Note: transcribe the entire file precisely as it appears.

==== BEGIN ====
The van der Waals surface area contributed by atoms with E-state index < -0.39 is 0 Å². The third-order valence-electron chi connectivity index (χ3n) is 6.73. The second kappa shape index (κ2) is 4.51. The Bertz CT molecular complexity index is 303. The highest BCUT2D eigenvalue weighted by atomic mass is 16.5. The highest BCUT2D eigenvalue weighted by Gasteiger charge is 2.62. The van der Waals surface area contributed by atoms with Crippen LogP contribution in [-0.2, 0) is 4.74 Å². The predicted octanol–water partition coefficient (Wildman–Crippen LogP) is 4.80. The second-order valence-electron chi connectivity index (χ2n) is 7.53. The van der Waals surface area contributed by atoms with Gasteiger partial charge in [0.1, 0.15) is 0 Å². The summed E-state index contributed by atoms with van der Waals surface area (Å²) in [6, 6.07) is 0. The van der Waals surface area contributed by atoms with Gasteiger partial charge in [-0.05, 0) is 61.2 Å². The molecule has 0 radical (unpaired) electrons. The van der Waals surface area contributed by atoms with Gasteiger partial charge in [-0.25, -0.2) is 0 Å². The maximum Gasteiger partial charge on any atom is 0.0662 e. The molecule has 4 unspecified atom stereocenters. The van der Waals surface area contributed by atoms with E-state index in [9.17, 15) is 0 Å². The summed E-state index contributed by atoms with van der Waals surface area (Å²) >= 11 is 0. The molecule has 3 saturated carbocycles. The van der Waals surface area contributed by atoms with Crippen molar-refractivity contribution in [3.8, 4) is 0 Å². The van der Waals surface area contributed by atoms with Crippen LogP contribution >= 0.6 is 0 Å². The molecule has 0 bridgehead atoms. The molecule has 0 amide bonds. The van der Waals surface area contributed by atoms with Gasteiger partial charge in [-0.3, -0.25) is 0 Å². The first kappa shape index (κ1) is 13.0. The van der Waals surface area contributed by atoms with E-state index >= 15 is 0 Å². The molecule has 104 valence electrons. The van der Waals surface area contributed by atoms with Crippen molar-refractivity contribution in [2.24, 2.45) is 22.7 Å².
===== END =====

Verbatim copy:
The van der Waals surface area contributed by atoms with E-state index < -0.39 is 0 Å². The third-order valence-electron chi connectivity index (χ3n) is 6.73. The second kappa shape index (κ2) is 4.51. The Bertz CT molecular complexity index is 303. The highest BCUT2D eigenvalue weighted by atomic mass is 16.5. The highest BCUT2D eigenvalue weighted by Gasteiger charge is 2.62. The van der Waals surface area contributed by atoms with Crippen LogP contribution in [-0.2, 0) is 4.74 Å². The predicted octanol–water partition coefficient (Wildman–Crippen LogP) is 4.80. The second-order valence-electron chi connectivity index (χ2n) is 7.53. The van der Waals surface area contributed by atoms with Gasteiger partial charge in [0.1, 0.15) is 0 Å². The summed E-state index contributed by atoms with van der Waals surface area (Å²) in [6, 6.07) is 0. The van der Waals surface area contributed by atoms with Gasteiger partial charge in [-0.05, 0) is 61.2 Å². The molecule has 0 radical (unpaired) electrons. The van der Waals surface area contributed by atoms with Gasteiger partial charge in [-0.25, -0.2) is 0 Å². The maximum Gasteiger partial charge on any atom is 0.0662 e. The molecule has 4 unspecified atom stereocenters. The van der Waals surface area contributed by atoms with E-state index in [9.17, 15) is 0 Å². The summed E-state index contributed by atoms with van der Waals surface area (Å²) >= 11 is 0. The molecule has 3 saturated carbocycles. The van der Waals surface area contributed by atoms with Crippen molar-refractivity contribution in [3.8, 4) is 0 Å². The van der Waals surface area contributed by atoms with Crippen LogP contribution >= 0.6 is 0 Å². The molecule has 0 bridgehead atoms. The molecule has 0 amide bonds. The van der Waals surface area contributed by atoms with Gasteiger partial charge in [-0.3, -0.25) is 0 Å². The first kappa shape index (κ1) is 13.0. The van der Waals surface area contributed by atoms with E-state index >= 15 is 0 Å². The molecule has 104 valence electrons. The van der Waals surface area contributed by atoms with Crippen molar-refractivity contribution in [2.24, 2.45) is 22.7 Å².